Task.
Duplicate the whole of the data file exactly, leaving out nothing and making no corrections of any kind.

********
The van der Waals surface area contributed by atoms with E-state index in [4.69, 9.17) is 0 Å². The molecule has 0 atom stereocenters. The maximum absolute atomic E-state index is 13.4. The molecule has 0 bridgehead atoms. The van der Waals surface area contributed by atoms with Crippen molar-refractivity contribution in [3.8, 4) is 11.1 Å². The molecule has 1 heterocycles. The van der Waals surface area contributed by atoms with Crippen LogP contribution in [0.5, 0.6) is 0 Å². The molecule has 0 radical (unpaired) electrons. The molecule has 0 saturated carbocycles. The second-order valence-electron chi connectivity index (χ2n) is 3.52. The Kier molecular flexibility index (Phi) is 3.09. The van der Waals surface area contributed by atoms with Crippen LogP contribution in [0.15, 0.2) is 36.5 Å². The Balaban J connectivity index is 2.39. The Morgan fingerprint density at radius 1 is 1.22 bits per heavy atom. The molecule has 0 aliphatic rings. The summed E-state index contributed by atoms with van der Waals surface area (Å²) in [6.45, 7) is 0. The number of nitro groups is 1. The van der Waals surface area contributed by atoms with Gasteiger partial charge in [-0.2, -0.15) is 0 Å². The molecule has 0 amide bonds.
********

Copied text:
The van der Waals surface area contributed by atoms with E-state index in [4.69, 9.17) is 0 Å². The molecule has 0 atom stereocenters. The maximum absolute atomic E-state index is 13.4. The molecule has 0 bridgehead atoms. The van der Waals surface area contributed by atoms with Crippen molar-refractivity contribution in [3.8, 4) is 11.1 Å². The molecule has 1 heterocycles. The van der Waals surface area contributed by atoms with Crippen LogP contribution in [0.5, 0.6) is 0 Å². The molecule has 0 radical (unpaired) electrons. The molecule has 0 saturated carbocycles. The second-order valence-electron chi connectivity index (χ2n) is 3.52. The Kier molecular flexibility index (Phi) is 3.09. The van der Waals surface area contributed by atoms with Crippen LogP contribution in [0.15, 0.2) is 36.5 Å². The Balaban J connectivity index is 2.39. The Morgan fingerprint density at radius 1 is 1.22 bits per heavy atom. The molecule has 0 aliphatic rings. The summed E-state index contributed by atoms with van der Waals surface area (Å²) in [6.45, 7) is 0. The number of nitro groups is 1. The van der Waals surface area contributed by atoms with Gasteiger partial charge in [-0.2, -0.15) is 0 Å². The molecule has 0 amide bonds.